Buyers of coverage for aircraft, aviation businesses and property have found a silver lining in the recession: relatively stable prices for insurance. Attendees at this year’s Aviation Insurance Association (AIA) conference confirm the news; too much available insurance capacity means that no underwriter has the power to raise prices. And the expected major consolidation of underwriters, which could result in higher prices, has not yet taken place. So for now, at least, insurance buyers are still benefitting.
This year’s AIA conference was held June 12 to 15 in Vancouver, Canada. “It’s been a challenging year for us because of the economy,” said AIA president Todd McCredie, sales manager of Piper-McCredie Insurance Agency in Flint, Mich. The economy also affected attendance at the AIA conference, which was down from last year. “It has been lighter attendance than we thought,” he said. But another factor is the June time frame, according to McCredie. Many insurers are busy writing new contracts that come due at the beginning of July. And the underwriting community held its own annual conference just before this year’s AIA meeting. Consequently the AIA has moved next year’s conference to May 1 through 5 in Miami Beach, Fla.
Not all the news was negative, however, and the AIA is working a number of initiatives to help the association’s members so they can serve their customers. “It’s amazing the positive steps we’ve taken as an organization,” McCredie said.
Last year, work began on establishing errors and omissions coverage for insurance brokers and agents, and that is now available. At the AIA conference, McCredie announced that the online version of the continuing education program was about a month from launch. Participants will be able to obtain four college credits for the accredited program. And the AIA has developed a new online mediation program, which is a Web site with access to qualified people who can help mediate disputes between claimants. “It’s still in its infant stages,” he said, “but it’s going to be a nice program to add to the AIA.”
Finally, the AIA has started a new reinsurance directorate. The AIA board of directors believes there are enough people involved in the reinsurance business, which provides coverage over and above that available from underwriters, that they should be represented on the association’s board. In another move, the AIA Foundation has stepped up the value of the scholarships granted to an aviation college student, now at $5,000, and the second-place award to a worthy candidate, which was increased to $2,500.
“The number-one issue is the economy,” McCredie reiterated to AIN, adding that if the economy remains stable, not much is going to change in the insurance industry. “Our [brokerage] business has remained flat for the last two years,” he said. “We’ve been able to get new business to replace business that we lost.”
The AIA conference’s general session generated keen interest among the attendees by addressing key questions about the state of the aviation insurance industry. The biggest issue, according to Michael Kriebel, chief underwriting officer at underwriter Allianz Aviation Managers, is the possibility that the money backing up the risks covered by insurers becomes unavailable. “The risk capital that they provide to us is key to our ability to do what we do,” he said. “The biggest threat to our industry is the sudden loss or the flight of risk capital that we need to provide the products that we have. The flight of that risk capital in large amounts from the reinsurance [market] would leave us with literally nothing to sell.”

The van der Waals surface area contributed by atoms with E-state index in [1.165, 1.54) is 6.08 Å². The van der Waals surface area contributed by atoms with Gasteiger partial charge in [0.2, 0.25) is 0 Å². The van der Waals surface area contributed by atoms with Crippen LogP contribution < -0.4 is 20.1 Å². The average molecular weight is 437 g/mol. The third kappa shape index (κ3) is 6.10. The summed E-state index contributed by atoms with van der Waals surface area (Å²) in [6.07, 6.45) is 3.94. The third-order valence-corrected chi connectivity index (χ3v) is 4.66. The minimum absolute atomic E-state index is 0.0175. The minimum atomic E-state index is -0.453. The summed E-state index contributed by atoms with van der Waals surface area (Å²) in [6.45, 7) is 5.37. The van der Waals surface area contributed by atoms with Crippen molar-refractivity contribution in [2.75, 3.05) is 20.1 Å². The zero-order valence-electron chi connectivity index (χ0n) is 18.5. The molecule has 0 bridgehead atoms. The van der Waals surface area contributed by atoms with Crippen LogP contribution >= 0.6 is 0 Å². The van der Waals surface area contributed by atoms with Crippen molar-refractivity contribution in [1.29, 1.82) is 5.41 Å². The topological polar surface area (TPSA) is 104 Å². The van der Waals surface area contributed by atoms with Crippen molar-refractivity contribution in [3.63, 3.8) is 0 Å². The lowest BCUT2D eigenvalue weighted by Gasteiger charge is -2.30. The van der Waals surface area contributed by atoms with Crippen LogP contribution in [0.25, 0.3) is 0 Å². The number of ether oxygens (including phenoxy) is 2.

Kriebel revisited the insurance markets of the last few decades, noting that there was a significant loss of risk capital in the 1980s, to the point that some risks could not find coverage at any premium. “That defines a hard market, not being able to complete a risk because of a lack of capacity,” he explained. “And that is the biggest threat our industry faces in the future. The events that caused a loss of capacity and a hard market ultimately led to the reorganization of the Lloyd’s market, the emergence of new capital that replaced the lost capital and helped limit the severity of the hard market. They also led to the development and enhancement of predictive-loss models, trend-analysis models, exposure-analysis tools and pricing tools, which when used correctly would help the insurance industry avoid some of the problems that led to the large loss of risk capital experienced at that time.”
The insurance industry entered a long soft market in the late 1990s, and the insurance consumer enjoyed falling prices. But then there was 9/11. “As an industry, we modeled our max catastrophic exposures on two 737s having a midair over Yankee Stadium,” Kriebel said. “Or a large fire in a hangar full of high-priced aircraft. No one ever imagined 19 hijackers crashing four airliners into various targets in the U.S. Had it not been for an act of Congress and the establishment of a cap on liability claims we would have almost certainly witnessed another dramatic flight risk of capital from the marketplace.”
For the insurance industry, the problem is that the models that allow pricing of risk are unable to consider unforeseen disasters. “It’s the exposures that are impossible to model,” he said, “be they man-made or natural. They will cross all major books of business, as 9/11 did, and that could cause a dramatic loss of risk capital from our industry again.”